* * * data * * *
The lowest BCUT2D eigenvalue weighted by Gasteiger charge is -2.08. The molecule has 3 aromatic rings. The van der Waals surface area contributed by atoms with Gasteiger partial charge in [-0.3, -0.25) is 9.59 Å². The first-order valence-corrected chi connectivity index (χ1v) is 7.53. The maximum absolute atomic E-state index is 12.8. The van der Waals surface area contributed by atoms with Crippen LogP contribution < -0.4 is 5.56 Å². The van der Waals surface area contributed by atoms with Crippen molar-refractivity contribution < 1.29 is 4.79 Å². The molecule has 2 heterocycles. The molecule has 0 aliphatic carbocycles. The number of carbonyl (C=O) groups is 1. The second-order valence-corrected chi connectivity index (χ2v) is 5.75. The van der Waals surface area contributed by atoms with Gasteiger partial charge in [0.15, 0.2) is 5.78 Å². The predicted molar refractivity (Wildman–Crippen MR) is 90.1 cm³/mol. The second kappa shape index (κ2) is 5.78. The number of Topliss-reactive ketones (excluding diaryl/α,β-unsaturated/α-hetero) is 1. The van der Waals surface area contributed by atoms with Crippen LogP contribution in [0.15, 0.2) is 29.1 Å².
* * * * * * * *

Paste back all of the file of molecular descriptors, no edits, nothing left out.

The lowest BCUT2D eigenvalue weighted by Gasteiger charge is -2.08. The molecule has 3 aromatic rings. The van der Waals surface area contributed by atoms with Gasteiger partial charge in [-0.3, -0.25) is 9.59 Å². The first-order valence-corrected chi connectivity index (χ1v) is 7.53. The maximum absolute atomic E-state index is 12.8. The van der Waals surface area contributed by atoms with Crippen LogP contribution < -0.4 is 5.56 Å². The van der Waals surface area contributed by atoms with Crippen molar-refractivity contribution < 1.29 is 4.79 Å². The molecule has 2 heterocycles. The molecule has 0 aliphatic carbocycles. The number of carbonyl (C=O) groups is 1. The second-order valence-corrected chi connectivity index (χ2v) is 5.75. The van der Waals surface area contributed by atoms with Gasteiger partial charge in [0.15, 0.2) is 5.78 Å². The predicted molar refractivity (Wildman–Crippen MR) is 90.1 cm³/mol. The second kappa shape index (κ2) is 5.78. The number of Topliss-reactive ketones (excluding diaryl/α,β-unsaturated/α-hetero) is 1. The van der Waals surface area contributed by atoms with Crippen LogP contribution in [0.15, 0.2) is 29.1 Å².